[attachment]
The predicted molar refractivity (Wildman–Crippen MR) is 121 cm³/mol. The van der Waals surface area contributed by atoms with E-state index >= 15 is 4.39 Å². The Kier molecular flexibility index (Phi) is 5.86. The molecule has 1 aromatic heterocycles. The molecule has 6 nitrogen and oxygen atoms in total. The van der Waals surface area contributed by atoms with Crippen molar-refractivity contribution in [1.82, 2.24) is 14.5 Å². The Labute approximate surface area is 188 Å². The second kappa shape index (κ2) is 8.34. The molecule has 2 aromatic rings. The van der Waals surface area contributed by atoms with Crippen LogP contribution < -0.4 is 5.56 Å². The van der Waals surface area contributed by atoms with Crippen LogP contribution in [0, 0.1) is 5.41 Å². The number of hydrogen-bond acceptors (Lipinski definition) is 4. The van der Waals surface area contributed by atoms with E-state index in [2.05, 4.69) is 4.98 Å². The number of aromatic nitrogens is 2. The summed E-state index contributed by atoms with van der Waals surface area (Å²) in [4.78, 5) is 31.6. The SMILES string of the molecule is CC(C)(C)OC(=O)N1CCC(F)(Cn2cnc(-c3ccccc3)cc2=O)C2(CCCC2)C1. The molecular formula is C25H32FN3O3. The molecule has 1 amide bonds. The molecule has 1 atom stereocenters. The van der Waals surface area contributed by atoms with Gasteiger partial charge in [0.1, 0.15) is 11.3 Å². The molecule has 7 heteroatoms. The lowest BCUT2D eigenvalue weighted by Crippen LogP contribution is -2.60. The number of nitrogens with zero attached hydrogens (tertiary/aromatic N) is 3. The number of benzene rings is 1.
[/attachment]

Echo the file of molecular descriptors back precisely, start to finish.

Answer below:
The predicted molar refractivity (Wildman–Crippen MR) is 121 cm³/mol. The van der Waals surface area contributed by atoms with E-state index >= 15 is 4.39 Å². The Kier molecular flexibility index (Phi) is 5.86. The molecule has 1 aromatic heterocycles. The molecule has 6 nitrogen and oxygen atoms in total. The van der Waals surface area contributed by atoms with Crippen molar-refractivity contribution in [1.82, 2.24) is 14.5 Å². The Labute approximate surface area is 188 Å². The second kappa shape index (κ2) is 8.34. The molecule has 2 aromatic rings. The van der Waals surface area contributed by atoms with Crippen LogP contribution < -0.4 is 5.56 Å². The van der Waals surface area contributed by atoms with Crippen LogP contribution in [0, 0.1) is 5.41 Å². The number of hydrogen-bond acceptors (Lipinski definition) is 4. The van der Waals surface area contributed by atoms with E-state index in [2.05, 4.69) is 4.98 Å². The number of aromatic nitrogens is 2. The summed E-state index contributed by atoms with van der Waals surface area (Å²) in [4.78, 5) is 31.6. The SMILES string of the molecule is CC(C)(C)OC(=O)N1CCC(F)(Cn2cnc(-c3ccccc3)cc2=O)C2(CCCC2)C1. The molecular formula is C25H32FN3O3. The molecule has 1 amide bonds. The molecule has 1 atom stereocenters. The van der Waals surface area contributed by atoms with Gasteiger partial charge in [0.1, 0.15) is 11.3 Å². The molecule has 7 heteroatoms. The lowest BCUT2D eigenvalue weighted by Crippen LogP contribution is -2.60. The number of nitrogens with zero attached hydrogens (tertiary/aromatic N) is 3. The number of benzene rings is 1.